We are now almost close to September 29th , celebration date of the world day of Maneki Neko, the Japanese lucky cat. This specific date was chosen because it seems that in Japanese the numbers 9/29 can also be read ku-fu-ku, or “luck comes”: every year, in Ise, in the traditional street of Okage Yokocho just outside the shrine of Ise Jingu, the maneki neko festival is celebrated and for a week every handcraft shop in that area is converted into wonderful shops of such lucky cats.
With its typical raised paw, the maneki neko boasts many legends that have contributed to the growth of the Japanese love for felines, not least the one according to which a trader, collected a stray cat he took care of, was repaid in a sign of gratitude by attracting customers into his shop: actually the meaning of maneki neko is “cat that invites”. On the other hand, the use of placing statuettes is decidedly more recent, around the 19th century, when an elderly poor lady from Asakusa was forced to abandon her cat as she could no longer feed it. However, the cat appeared to her in a dream, telling her that if she created a statuette of the cat himself, it would have brought her luck.
A different legend tells that the first maneki neko was created by someone who wanted to bring a smile back to the face of a courtesan, after her beloved cat head was cut off by the owner to try to exorcise it, considering it a possessed animal, at the exact moment. in which a snake was about to bite the courtesan. The decapitated head landed on the snake, killing it and saving the girl, who fell victim to despair.
But the history of the maneki neko and of the wise spirits, the kami neko, has its folkloristic roots in the legends that see illustrious protagonists of Japanese history, such as emperors, Oda Nobunaga himself and other samurai, whose attention was attracted by felines waving a paw, then leading them to divert their path thus avoiding fatal accidents or ambushes set by their enemies.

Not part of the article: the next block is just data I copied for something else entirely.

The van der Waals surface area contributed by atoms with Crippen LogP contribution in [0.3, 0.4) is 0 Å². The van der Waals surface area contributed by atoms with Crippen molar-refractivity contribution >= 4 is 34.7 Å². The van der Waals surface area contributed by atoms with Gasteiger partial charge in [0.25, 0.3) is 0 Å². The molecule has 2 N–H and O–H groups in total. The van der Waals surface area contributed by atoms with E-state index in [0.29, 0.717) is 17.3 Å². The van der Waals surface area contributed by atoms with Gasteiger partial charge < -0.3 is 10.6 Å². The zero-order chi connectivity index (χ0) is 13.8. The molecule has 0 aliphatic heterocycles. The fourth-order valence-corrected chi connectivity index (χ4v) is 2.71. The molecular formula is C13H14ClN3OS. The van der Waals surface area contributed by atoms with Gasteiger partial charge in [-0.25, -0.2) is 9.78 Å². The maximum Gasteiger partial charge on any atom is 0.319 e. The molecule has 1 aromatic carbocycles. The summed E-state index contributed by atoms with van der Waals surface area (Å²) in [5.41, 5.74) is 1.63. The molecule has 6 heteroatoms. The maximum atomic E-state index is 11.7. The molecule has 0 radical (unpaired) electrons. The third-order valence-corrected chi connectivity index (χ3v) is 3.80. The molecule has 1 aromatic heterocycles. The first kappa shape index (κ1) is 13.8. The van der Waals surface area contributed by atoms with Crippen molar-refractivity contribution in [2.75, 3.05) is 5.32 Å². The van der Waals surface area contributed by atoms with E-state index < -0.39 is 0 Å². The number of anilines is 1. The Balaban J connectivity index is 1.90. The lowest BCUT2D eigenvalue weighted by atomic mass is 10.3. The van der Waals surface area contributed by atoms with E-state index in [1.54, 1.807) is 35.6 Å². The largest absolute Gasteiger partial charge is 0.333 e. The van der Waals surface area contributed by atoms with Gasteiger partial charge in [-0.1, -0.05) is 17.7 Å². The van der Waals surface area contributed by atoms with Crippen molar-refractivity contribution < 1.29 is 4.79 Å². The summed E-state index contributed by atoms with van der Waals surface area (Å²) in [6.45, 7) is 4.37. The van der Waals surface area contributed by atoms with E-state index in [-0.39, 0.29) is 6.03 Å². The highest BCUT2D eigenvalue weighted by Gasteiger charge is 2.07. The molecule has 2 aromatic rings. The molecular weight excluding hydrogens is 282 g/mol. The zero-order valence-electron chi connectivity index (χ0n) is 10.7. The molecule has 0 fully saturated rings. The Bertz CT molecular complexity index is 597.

Even if to a distracted glance they all look the same, the maneki neko have a fundamental characteristic that often escapes, that is which paw they have raised: in the Japanese folkloristic field it is believed since ever that those with the right paw raised bring in money, those with the left paws raised bring in clients. Some figurines show both maneki neko paws as raised, as a sign of double luck, but in this case they must be at a different height, otherwise the meaning would be as of surrender. But this is not the only difference: if everyone has ears strained and eyes wide open (cats are vigilant so as not to miss opportunities), they usually also differ in colour, thus attracting different fates. Starting from the most typical white one, considered a generic good luck charm, the most common maneki neko can be
– black: to drive away negative influences outside the house where it is placed
– red: to keep illnesses and accidents away, thus ensuring a long life
– golden or yellow: to attract money and wealth
– green: to bring success in study and academia
– purple: to make dreams come true
– pink: to help crown dreams of love
– light blue: to help personal and spiritual growth and avoid road accidents
Most of these figurines also wear a collar with a bell and a bib, typical cat accessories during the Edo period, and usually hold a koban under the other paw (an Edo era gold coin worth around 550€): on the koban you can often read the inscription 千万 両 (senman ryo), which indicates a sum of money equivalent to one million koban.
But despite the lucky character of these nice statuettes, one has to pay attention to their positioning also. According to the Japanese tradition, the maneki neko must in fact be placed in the entrance of the house or shop to have an effect, since it is believed that the closer it is to the door, the more the maneki neko will invite luck and customers who are on the street to enter. But never, never should they be placed in closed cupboards, on shelves that are too high or too low or in rooms where no one enters often, and it is also important to make sure never to put them with their face towards the walls.